Tim Patrick, Andrew Reid
This book provides some of the theological, pastoral, and practical resources that preachers will require if they are to prepare effective long-range preaching programs that cover the breadth of Scripture.
At the other end of the spectrum, it may be that there is a significant number of new people who did start to connect with our scattered church community during the pandemic. Perhaps our online services let some shy or newly struggling folks get a first look at how our church seeks to know and live for Jesus through the safety of an anonymous viewing. And perhaps, by God’s grace, they now want to come meet in person. This is exciting stuff, but it will require time and attention to meet these people, get to know them, and minister to them where they’re at.
Then, there might also be regular members of the church who we know need extra love and care as things begin to normalize. While the chance to come back together might be welcomed by many, some might be afraid to do this. Others might have lost a spouse or loved one in recent months and might find it very difficult to come back to church alone. Yet, others might feel overwhelmed by, say, starting up again in the music ministry with all the extra demands on their time and energy that involves. All of these will also need some extra attention.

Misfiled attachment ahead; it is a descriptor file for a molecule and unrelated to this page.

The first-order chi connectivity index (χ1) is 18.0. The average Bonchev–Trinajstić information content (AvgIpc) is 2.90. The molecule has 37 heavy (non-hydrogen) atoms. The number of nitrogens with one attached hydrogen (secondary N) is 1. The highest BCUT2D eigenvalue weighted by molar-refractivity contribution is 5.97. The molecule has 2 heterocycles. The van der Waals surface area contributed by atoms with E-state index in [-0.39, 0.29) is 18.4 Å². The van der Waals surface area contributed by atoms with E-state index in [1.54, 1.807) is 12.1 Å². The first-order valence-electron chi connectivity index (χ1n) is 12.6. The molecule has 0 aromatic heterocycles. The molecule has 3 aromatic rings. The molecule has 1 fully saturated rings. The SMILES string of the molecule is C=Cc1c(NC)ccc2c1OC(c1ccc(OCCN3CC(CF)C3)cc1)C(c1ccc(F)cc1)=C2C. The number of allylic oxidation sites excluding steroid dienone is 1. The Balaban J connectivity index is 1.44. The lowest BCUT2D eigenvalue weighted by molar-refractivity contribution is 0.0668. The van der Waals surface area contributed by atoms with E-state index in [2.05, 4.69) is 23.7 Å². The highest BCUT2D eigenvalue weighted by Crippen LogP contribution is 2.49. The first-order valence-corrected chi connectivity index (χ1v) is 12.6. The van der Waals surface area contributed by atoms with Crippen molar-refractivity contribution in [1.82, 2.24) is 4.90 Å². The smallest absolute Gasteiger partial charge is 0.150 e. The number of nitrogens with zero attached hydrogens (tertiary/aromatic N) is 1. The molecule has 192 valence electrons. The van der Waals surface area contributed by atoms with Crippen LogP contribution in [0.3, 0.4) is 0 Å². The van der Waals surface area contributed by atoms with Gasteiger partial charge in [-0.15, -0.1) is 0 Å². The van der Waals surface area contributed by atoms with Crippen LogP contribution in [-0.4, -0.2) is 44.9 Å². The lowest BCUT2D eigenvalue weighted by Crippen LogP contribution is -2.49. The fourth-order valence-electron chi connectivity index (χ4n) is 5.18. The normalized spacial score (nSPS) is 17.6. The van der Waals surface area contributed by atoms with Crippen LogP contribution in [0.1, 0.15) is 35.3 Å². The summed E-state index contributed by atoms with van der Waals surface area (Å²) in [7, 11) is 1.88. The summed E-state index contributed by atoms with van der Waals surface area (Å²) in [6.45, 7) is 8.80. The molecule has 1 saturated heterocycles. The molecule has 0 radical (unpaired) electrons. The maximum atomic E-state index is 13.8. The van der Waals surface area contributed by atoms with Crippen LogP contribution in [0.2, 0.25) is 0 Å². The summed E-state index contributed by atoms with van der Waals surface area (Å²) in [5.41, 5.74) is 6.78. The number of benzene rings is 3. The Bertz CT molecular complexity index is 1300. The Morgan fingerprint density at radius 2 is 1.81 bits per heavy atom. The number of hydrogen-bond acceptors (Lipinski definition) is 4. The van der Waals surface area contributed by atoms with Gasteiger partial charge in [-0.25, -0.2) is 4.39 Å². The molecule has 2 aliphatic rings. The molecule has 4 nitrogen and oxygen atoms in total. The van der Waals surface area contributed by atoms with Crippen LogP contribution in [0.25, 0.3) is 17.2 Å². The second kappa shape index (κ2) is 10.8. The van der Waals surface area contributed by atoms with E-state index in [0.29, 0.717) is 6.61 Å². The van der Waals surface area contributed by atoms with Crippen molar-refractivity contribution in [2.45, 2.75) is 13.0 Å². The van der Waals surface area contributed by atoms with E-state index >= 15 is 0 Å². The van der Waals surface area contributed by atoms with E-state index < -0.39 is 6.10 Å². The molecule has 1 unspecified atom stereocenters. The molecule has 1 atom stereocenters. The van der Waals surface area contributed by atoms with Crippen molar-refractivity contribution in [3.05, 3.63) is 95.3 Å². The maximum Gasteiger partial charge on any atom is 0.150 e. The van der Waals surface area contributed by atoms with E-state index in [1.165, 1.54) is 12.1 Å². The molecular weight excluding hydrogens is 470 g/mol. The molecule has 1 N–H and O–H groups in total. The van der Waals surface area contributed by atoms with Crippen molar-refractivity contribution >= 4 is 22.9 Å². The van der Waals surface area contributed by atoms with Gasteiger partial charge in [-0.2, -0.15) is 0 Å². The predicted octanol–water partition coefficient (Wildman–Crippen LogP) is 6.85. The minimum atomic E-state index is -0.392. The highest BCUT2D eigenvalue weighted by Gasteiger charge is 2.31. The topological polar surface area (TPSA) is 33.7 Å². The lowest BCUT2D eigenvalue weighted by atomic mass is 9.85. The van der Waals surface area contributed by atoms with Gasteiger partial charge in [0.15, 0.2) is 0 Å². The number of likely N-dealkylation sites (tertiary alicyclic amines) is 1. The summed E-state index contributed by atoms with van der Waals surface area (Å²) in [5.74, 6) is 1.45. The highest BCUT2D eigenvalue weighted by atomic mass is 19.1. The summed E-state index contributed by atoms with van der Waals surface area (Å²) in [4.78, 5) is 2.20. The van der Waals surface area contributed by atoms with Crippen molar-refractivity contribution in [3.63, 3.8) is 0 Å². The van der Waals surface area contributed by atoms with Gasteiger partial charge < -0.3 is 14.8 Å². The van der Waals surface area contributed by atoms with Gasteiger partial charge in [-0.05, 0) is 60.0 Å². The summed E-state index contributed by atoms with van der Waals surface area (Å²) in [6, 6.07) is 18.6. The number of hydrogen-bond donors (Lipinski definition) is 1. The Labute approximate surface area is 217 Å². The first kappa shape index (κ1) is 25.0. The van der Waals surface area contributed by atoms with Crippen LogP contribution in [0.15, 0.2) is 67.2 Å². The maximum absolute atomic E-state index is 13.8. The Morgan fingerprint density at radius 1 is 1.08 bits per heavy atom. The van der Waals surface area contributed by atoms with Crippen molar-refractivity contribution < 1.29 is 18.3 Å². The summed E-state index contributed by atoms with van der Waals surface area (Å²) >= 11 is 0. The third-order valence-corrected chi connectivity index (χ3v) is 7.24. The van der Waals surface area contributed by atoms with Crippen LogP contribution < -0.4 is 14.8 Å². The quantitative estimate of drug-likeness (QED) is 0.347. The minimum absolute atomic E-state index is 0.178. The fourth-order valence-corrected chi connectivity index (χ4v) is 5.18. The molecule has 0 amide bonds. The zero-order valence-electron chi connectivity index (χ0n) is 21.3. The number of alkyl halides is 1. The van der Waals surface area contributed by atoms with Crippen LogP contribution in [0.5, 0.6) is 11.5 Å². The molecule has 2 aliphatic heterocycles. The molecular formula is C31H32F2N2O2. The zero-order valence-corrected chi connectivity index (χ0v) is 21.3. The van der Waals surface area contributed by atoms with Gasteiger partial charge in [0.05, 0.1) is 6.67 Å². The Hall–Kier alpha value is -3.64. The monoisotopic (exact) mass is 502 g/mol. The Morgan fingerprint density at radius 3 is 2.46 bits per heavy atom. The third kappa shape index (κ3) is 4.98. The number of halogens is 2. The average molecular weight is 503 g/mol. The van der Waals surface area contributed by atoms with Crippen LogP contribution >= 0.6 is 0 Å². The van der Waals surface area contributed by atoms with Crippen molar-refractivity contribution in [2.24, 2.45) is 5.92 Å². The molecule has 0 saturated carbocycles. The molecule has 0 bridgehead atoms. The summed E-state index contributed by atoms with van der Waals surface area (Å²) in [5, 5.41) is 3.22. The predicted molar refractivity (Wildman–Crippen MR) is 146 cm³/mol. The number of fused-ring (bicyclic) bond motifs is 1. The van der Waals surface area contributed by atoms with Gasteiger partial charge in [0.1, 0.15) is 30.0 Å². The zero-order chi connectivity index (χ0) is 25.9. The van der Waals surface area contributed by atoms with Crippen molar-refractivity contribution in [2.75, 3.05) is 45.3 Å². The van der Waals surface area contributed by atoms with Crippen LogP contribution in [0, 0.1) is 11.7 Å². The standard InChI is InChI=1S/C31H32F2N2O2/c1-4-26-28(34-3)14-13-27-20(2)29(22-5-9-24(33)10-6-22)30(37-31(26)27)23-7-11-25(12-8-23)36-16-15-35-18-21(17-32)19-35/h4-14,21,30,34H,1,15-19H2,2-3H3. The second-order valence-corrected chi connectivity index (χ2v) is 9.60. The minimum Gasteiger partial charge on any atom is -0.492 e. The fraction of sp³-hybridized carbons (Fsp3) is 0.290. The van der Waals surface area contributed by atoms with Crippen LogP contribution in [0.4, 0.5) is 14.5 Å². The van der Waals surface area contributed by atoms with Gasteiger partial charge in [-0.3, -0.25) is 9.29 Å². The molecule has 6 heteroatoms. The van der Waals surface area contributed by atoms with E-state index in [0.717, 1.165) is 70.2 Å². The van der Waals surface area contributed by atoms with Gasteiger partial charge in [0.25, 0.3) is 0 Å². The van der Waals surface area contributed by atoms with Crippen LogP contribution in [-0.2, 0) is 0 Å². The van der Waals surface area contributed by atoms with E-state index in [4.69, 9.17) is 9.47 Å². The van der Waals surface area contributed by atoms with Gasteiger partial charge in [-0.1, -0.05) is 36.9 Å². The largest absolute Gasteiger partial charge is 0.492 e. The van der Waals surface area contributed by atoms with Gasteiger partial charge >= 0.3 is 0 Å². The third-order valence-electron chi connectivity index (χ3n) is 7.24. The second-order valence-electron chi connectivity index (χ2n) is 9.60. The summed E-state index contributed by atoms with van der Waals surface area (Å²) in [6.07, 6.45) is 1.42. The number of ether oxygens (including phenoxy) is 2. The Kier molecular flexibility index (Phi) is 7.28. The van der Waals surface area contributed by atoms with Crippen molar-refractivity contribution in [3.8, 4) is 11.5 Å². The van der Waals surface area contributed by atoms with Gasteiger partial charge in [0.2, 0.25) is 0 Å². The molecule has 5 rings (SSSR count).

In addition to all of the increased pastoral responsibilities (as if the regular demands of pastoral ministry were not enough!) are the countless practical things that need to get done. And again, there are both the regular administrative and organizational duties that we had before the pandemic, and now many new demands as well. As in the past, we need to make sure we are on top of the church roster, maintenance, run sheets, cleaning, banking, website content, and more. But now, depending on where we are, we might also need to think about things like social distancing, mask monitoring, hand sanitizing stations, attendance registration, directing traffic flows, and so on. This is not just a reboot, it’s an overhaul and upgrade.
What a joy to be headed back to corporate worship! And what a challenge! How do we approach it faithfully?